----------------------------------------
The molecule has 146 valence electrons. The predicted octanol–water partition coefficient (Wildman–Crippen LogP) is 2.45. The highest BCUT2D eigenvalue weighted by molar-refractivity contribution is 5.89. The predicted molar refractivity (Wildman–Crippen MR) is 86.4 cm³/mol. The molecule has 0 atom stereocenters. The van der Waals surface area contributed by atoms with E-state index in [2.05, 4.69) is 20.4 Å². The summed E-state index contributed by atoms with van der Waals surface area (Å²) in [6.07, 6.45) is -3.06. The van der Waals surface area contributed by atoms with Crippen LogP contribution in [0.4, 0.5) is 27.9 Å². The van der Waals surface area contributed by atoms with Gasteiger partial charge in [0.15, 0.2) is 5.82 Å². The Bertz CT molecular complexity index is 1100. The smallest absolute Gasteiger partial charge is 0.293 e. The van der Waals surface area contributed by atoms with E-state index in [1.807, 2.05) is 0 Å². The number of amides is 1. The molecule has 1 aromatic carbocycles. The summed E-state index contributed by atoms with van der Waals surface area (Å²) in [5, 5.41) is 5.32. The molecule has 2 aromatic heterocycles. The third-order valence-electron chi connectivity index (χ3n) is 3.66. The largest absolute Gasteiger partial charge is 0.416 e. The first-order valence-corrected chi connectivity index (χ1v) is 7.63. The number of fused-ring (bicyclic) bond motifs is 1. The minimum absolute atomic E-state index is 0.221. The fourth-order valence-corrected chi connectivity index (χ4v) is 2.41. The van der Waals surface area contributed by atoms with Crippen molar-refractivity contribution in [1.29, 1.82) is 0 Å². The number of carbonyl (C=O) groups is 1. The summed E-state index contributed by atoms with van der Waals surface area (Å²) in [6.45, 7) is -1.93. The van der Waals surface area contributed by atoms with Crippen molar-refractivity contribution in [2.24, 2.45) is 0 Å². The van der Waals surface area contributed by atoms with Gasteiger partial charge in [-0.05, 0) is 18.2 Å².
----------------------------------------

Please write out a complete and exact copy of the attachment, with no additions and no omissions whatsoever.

The molecule has 146 valence electrons. The predicted octanol–water partition coefficient (Wildman–Crippen LogP) is 2.45. The highest BCUT2D eigenvalue weighted by molar-refractivity contribution is 5.89. The predicted molar refractivity (Wildman–Crippen MR) is 86.4 cm³/mol. The molecule has 0 atom stereocenters. The van der Waals surface area contributed by atoms with E-state index in [2.05, 4.69) is 20.4 Å². The summed E-state index contributed by atoms with van der Waals surface area (Å²) in [6.07, 6.45) is -3.06. The van der Waals surface area contributed by atoms with Crippen LogP contribution in [0.4, 0.5) is 27.9 Å². The van der Waals surface area contributed by atoms with Gasteiger partial charge in [0.15, 0.2) is 5.82 Å². The Bertz CT molecular complexity index is 1100. The smallest absolute Gasteiger partial charge is 0.293 e. The van der Waals surface area contributed by atoms with E-state index in [1.807, 2.05) is 0 Å². The number of amides is 1. The molecule has 1 aromatic carbocycles. The summed E-state index contributed by atoms with van der Waals surface area (Å²) in [5, 5.41) is 5.32. The molecule has 2 aromatic heterocycles. The third-order valence-electron chi connectivity index (χ3n) is 3.66. The largest absolute Gasteiger partial charge is 0.416 e. The first-order valence-corrected chi connectivity index (χ1v) is 7.63. The number of fused-ring (bicyclic) bond motifs is 1. The minimum absolute atomic E-state index is 0.221. The fourth-order valence-corrected chi connectivity index (χ4v) is 2.41. The van der Waals surface area contributed by atoms with Crippen molar-refractivity contribution in [1.29, 1.82) is 0 Å². The number of carbonyl (C=O) groups is 1. The summed E-state index contributed by atoms with van der Waals surface area (Å²) in [6.45, 7) is -1.93. The van der Waals surface area contributed by atoms with Crippen molar-refractivity contribution in [2.24, 2.45) is 0 Å². The van der Waals surface area contributed by atoms with Gasteiger partial charge in [-0.05, 0) is 18.2 Å².